India has witnessed a 796% hike in the number of honour killings from 2014 to 2015 according to a reply given in Parliament by the Home ministry. The National Crime Records Bureau (NCRB) recorded 251 cases of honour killings in 2015 against 28 in 2014, the government told the parliament on December 6 in a written reply to a question.
Uttar Pradesh recorded the highest jump in the number of honour killings. The number rose from 1 in 2014 to 168 in 2015. Gujarat (25), Telangana (17), Madhya Pradesh (14), Punjab (8), and Kerala (5). Madhya Pradesh (7) and Punjab (5) also recorded a high number of honour killings.
However, the NCRB data may not be an accurate reflection of the true state of affairs. Kirti Singh, a Supreme Court lawyer told Hindustan Times that many cases go unreported. Similarly, Madhu Garg, Uttar Pradesh general secretary of All India Democratic Women’s Association had earlier said, “People have now started reporting such crimes. Earlier these were lumped with just other murders.” Barring 8 states and Puducherry all other states reported zero honour killings in 2014. Only 13 states and Delhi and Andaman and Nicobar Islands reported honour killings in 2015.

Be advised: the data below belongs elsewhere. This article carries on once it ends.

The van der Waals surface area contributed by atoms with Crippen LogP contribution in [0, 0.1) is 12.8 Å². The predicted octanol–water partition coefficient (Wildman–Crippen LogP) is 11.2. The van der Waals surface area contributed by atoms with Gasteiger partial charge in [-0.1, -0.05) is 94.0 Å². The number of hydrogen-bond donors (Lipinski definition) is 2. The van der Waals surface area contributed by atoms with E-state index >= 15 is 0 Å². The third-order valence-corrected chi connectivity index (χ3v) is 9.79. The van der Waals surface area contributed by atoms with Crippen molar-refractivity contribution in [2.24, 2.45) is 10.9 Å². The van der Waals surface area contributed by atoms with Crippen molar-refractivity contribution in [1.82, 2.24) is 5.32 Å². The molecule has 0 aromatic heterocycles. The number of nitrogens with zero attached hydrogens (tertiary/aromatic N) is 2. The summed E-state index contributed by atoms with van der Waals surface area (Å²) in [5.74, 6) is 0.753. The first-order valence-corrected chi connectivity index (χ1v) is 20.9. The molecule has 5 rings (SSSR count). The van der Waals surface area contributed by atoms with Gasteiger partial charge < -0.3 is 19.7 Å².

The NCRB started collecting data for honour killings from January 2014, and registered cases under section 302 (murder) and section 304 (culpable homicide not amounting to murder) of the Indian Penal Code.
In response to questions about steps taken by the government to curb the crime, the Minister of State for Home Affairs told Parliament that ‘Police’ and ‘Public Order’ are state subjects, and the responsibility of curbing honour killings, therefore, should lie with state governments and union territory administrations. It referred to a 2009 advisory that asked states and union territories to take special steps to curb the “Violation of Women’s Rights by the so called Honour Killings, to prevent forced marriage in some northern States, and other forms of violence”.